Once the overlapping place matches, mark the rotating wing with the overlapping point.
Fix the rotary wing in place with a small clip or dress and shape the fixed wing until all three parts are neatly combined.
It's time to tilt the edges of the wing blades.
Mark a line parallel to the edge of the wing and then form the blade using a flat file.
Since you are using two plexiglass glued together, it is easy to mark your progress through the center connection (
But since you don't make the blades that actually work, you don't need to file all the way to the center of the wing thickness).
Take some time on this: a good consistent Beeline is important for the final look of Batarang, though the paint will help if you can't manage it.
Upon completion, you can glue the back piece to the fixed wing to form the rear assembly, half of the Batarang you have in your hand (
Let's say you are right handed).
When the glue dries, the place where they overlap is finally filed and polished to make them completely real.
Now do the axle of Batarang.
Tie the two wings together in the final position and drill a guide hole in the center.
Separate the wing again, drill a hole large enough on the rotating wing to accept the machine screws fairly tightly (
15/64 "is correct for me).
Then a large enough hole is drilled through the fixed wing assembly to accept the furniture joint (
3/8 "perfect).
The connector needs to turn smoothly but not loose.
I then bury the machine screw hole on the rotary wing and use the large 3/8 "bit to recessed the other side of the hole to accept a small part of the furniture connector.
This is because the furniture connector is a bit too long and I don't want to fold up when the wings are loose.
I can drop the connector a little too, but it seems to be easier and works fine.
Now, when batarang is turned on, place the magnet that keeps it in place.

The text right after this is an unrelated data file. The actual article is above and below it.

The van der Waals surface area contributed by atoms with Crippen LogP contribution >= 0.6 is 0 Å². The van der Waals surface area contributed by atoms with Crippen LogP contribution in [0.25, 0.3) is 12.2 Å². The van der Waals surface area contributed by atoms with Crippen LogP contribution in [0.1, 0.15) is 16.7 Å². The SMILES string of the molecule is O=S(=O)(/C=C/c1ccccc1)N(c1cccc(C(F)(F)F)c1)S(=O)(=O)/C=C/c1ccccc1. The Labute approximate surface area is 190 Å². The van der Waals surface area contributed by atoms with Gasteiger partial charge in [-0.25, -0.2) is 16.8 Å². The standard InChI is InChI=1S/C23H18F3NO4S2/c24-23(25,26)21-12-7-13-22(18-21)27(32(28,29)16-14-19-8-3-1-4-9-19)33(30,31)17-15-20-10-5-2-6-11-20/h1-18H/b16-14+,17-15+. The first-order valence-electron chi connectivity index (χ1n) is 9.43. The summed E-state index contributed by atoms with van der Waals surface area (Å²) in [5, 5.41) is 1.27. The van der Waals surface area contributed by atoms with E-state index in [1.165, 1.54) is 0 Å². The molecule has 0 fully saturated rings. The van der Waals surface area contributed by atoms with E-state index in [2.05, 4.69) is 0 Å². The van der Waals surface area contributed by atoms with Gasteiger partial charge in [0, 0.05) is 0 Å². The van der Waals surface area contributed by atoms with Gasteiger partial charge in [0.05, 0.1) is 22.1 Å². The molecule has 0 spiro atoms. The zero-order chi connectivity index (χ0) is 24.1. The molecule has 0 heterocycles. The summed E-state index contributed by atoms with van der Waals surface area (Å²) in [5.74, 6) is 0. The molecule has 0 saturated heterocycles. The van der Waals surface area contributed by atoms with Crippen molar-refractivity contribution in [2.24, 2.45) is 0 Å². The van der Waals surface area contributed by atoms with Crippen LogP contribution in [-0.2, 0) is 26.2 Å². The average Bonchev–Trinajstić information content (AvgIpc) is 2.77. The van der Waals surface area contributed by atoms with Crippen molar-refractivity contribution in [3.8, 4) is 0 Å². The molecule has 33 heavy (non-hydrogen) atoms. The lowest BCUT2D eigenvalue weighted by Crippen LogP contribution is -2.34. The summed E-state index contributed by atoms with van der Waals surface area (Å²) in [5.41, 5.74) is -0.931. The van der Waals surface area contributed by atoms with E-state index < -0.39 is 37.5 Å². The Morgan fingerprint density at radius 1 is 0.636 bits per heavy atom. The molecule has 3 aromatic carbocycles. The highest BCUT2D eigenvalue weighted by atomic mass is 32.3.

Tie batarang to the final position and drill a pilot stand in the part where the backing and rotating wings overlap.
The exact location of this hole does not matter, just make sure it is not too close to any edge.
Then expand the hole with a "wooden drill tower.
I used a "because my magnet is a little smaller than it, but please adjust the hole to fit in if you use a magnet different from mine.
Separate the holes on the wings with tape (
So you don't stick your wings together.
Stick the magnet in the right position
I used two for each wing.
Make sure to align North/South correctly so the wings don't reject themselves!
The magnet won't be under too much pressure, so I used two parts of epoxy in this work, which also fills in the gaps around the magnet.
You can assemble Batara now.
I stuck a small plastic part on the head of the machine screw to cover it.
You can still take apart Batarang by unscrewing the furniture connector from the back.
That's why you want to make the screws fairly tight.
By doing so, you're almost done!
It just needs any final molding and filing, a little bit of polishing the edges and you can paint.
I used a satin black spray paint specifically for plastic, as well as a bronze model paint for the wing bevel.